However, a bit of news came up recently that is a cause for, if not celebration than one of the relief of closure.  Remains of a Canadian soldier of the First World War have been recently been positively identified as those of Alexander Johnston of Hamilton, Ontario, believed to have been killed in action on or about 29 September 1918 during the battle of the Canal du Nord.  The Hamilton Spectator has written a great article with regards to Pte. Johnston.  He was conscripted in 1917, which isn't odd for that time as volunteers were not coming in enough numbers to replace losses. Like a large portion of the CEF, he was only a recent arrival Canada.  There is a slight connection in that with me to him as he was born in my mother's hometown of Coatbridge, Scotland.  He will be laid to rest with full honours along side his fallen comrades in France, and I hope his surviving relatives will be able to take solace in that he will now have a known resting place.  


I would then like to dedicate this Canada Day posting of If Ye Break Faith to the memory of Pte. Johnston and his family.  His name liveth forever more.

Monday, 27 June 2011

In the Trenches

I have decided, as this project grows, ever so slightly, to adjust the format of my blog once again.  Still posting on Mondays and Thursdays, I will give a brief project update in the opening paragraph each day, but will follow on both days with my subject essays.  I find the writing of them much more enjoyable than what has become a bald appeal for financial means , and I do hope they are that much more enjoyable to read.

When I say the project is growing slowly, I couldn't think of a more apropos way of describing my progress.  Many of you are aware that my ability to continue research towards the project's mandate has been suspended, but I've had a good amount of feedback pointing me towards usable links and resources (with thanks to Reddit user PHDepressed).  Not only that but I've picked up a solitary follower on this blog, s it feels as though I am writing directly to a single reader which is a nice way to think about it, and my Facebook and Twitter posts have been receiving positive feedback.  As always, support for the project moral or otherwise can be made through  the PayPal "Donate" button below, at IndieGoGo, by joining the Facebook Page,  by following the twitter feed or this blog itself.  Comments and questions can be directed here.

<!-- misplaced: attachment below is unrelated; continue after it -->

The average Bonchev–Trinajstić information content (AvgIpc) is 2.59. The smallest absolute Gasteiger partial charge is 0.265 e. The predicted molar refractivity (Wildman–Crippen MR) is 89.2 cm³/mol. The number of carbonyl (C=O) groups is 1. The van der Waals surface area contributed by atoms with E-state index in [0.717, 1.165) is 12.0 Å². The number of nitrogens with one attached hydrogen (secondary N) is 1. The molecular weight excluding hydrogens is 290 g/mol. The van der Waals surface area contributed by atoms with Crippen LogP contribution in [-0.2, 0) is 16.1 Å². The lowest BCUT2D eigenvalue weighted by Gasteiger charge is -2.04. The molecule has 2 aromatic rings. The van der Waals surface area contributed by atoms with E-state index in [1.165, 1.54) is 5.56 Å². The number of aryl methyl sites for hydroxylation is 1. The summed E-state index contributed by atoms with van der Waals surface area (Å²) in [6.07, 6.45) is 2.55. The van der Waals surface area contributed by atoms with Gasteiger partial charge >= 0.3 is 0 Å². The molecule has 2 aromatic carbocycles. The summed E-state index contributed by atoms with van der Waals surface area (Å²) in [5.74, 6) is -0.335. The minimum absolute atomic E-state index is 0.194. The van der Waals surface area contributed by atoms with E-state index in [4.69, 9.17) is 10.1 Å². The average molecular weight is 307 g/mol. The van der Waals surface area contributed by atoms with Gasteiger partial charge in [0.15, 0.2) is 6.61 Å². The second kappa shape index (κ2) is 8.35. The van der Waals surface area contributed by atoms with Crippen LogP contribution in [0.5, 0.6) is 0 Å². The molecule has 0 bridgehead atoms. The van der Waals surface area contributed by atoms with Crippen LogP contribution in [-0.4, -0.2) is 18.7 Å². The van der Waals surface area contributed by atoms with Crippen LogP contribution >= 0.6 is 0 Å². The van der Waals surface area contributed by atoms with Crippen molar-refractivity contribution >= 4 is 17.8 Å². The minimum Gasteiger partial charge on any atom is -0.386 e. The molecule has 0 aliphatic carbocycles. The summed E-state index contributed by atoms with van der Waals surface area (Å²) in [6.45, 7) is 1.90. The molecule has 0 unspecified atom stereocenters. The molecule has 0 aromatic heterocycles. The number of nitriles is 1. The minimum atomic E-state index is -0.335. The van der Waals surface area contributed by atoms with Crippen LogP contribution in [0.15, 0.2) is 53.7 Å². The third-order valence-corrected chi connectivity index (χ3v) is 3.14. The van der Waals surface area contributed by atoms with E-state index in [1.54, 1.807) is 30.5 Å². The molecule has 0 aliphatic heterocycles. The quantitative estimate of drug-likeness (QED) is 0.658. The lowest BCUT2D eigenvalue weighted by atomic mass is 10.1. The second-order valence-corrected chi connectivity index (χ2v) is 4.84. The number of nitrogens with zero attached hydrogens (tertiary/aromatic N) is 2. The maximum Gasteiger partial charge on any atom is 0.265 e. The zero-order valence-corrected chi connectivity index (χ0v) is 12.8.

One of the questions that is often asked by those with little study in World War One is why did the war on the Western Front stagnate into that of nearly four years of entrenchment?  The quick reply is that the technology brought forth by this new industrial emergence of war had the main opponents equally matched in that regard, being led by fussy old generals who had no idea how to cope.  Like most quick replies, though, there is very little actual understanding of the entire situation.  There is a little truth to it, but not nearly enough to provide a comprehensive answer.


It becomes much more clear when it is understood as to why armies adopt a defensive stance in the first place.  The primary reasoning for this is that they do so because they lack the ability to continue offensive action.  Denying one's enemy important territory or hoping to force his attacks in a particular direction are definite benefits to being on the defensive to  be certain, but not reason enough to stall or cease an advance.